Monday, December 19, 2011
Do What You Would Anyway: Secrets of a VPT Job
It is the holiday season, which means that the sustainability and frugality blogosphere is full of discussions of whether to tighten our belts or find ways to earn more money for gift-giving. This is, of course, an individual choice. And while I'm never going to tell you to live outside your means, there are times (holidays and vacations come to mind) when we all would like to extend our means just a little bit.
That means more money.
Here at FC&G, we spend most of our time trying to live within the resources that we have. Often that is money, but it is often also resources like food or energy or time. But we also talk about extending those resources, such as when we grow more veggies in a small space. And I want to talk today about my theory on earning more money the FC&G way.
As you all know, Mr. FC&G and I run Carrot Creations, our shop dedicated to providing sustainable living gear that we hand-make. As you also know, I have a full-time job with Hilltop Communications and the second-shift job at the college. Mr. FC&G is similarly over-extended. About the last thing we need is another job, but I love Carrot Creations.
Last week, the store made its 52nd sale for the year (not all of them appear on the Etsy tally, if you are checking up on me, because we sell face-to-face too), which averages one sale a week. Although many people sell much more, I am very happy with this, and here are some of my keys to success of a very-part-time (VPT) money making endeavor:
Make it something you would do anyway: I love to crochet, knit, and sew fleece. I would do it regardless of whether it would sell. I have made many dozen pairs of fleece socks for myself, Mr.. FC&G, and family. Having a way to sell these items gives me an excuse to make them without feeling guilty that I'm just buying lots of fleece and yarn to make items we don't really need. The work doesn't feel like a job, someone else gets cozy feet and lower heating bills, and I make a couple of bucks. It feels like a win-win.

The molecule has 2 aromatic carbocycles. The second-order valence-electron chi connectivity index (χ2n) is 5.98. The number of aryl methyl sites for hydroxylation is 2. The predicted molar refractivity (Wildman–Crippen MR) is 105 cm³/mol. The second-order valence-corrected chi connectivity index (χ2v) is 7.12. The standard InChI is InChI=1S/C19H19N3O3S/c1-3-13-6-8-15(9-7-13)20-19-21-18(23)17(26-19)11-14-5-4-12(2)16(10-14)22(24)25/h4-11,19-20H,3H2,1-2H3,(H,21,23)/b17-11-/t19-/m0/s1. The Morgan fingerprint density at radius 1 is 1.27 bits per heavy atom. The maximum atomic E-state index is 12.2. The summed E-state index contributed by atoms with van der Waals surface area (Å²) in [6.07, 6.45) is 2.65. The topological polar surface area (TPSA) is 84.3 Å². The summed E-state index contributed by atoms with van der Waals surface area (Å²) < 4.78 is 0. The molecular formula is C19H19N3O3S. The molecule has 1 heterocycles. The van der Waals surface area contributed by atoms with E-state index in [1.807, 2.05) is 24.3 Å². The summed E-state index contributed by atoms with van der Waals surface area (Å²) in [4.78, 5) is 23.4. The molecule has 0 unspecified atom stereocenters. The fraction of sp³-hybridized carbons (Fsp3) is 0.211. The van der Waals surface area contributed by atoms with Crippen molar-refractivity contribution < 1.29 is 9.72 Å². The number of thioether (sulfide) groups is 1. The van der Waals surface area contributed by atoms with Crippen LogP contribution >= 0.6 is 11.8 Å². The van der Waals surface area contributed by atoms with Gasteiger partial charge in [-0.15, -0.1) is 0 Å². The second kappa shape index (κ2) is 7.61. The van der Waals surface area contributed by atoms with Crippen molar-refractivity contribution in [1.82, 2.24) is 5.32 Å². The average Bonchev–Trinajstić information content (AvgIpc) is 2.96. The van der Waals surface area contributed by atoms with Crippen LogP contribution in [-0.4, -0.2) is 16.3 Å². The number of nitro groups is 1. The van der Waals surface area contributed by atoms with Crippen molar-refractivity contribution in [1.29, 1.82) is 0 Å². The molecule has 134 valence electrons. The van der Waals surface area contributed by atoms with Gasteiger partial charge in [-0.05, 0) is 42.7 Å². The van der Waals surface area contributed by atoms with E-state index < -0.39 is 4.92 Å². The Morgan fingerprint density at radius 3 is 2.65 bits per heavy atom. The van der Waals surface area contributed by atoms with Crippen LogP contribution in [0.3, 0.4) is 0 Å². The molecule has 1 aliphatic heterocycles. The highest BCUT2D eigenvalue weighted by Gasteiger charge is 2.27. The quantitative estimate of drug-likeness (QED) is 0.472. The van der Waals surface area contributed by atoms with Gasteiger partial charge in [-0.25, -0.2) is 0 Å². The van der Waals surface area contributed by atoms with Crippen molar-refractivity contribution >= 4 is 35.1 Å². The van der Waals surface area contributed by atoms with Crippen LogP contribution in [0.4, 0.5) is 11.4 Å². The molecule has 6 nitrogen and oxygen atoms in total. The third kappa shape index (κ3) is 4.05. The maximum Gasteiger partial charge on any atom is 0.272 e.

Make it scalable: Your VPT money maker can't hold you down, or it destroys your quality of life. If I have a lull in either my writing work or the second shift, I can make socks and cowls to my heart's content and have them ready for future sales. If I am swamped, I can ignore the production side and just ship orders. If I'm on vacation, I can close the store. Carrot Creations doesn't hamper our lifestyle.
If making hand-made items isn't your thing, remember that there are a number of scalable and temporary part-time jobs out there. More than once, I have had part-time jobs that involved subbing for regular staff, so the organization would call me when needed and I could say yes or no to the shift according to my own schedule. I have also long intended to one year try a seasonal job, like a Christmas retail job or an Easter ham store job. Some people regularly work the polls on election day and otherwise take one-day jobs. If you look, these little jobs are out there.
Make it part of your dream: Yes, many of us occasionally hit a point at which all income, even little extras, needs to be earmarked for living expenses. But if yours doesn't, don't be afraid to tie your efforts with your VPT job to a dream. Put the profits in a vacation fund, a home-improvement fund, or even your garden seed fund. It is so much fun to get to buy one of these treats without dipping into your regular income, and it makes it that much more enjoyable to work your VPT job.
What do you do for a little extra income?
Posted by Jennifer Lorenzetti at 9:34 AM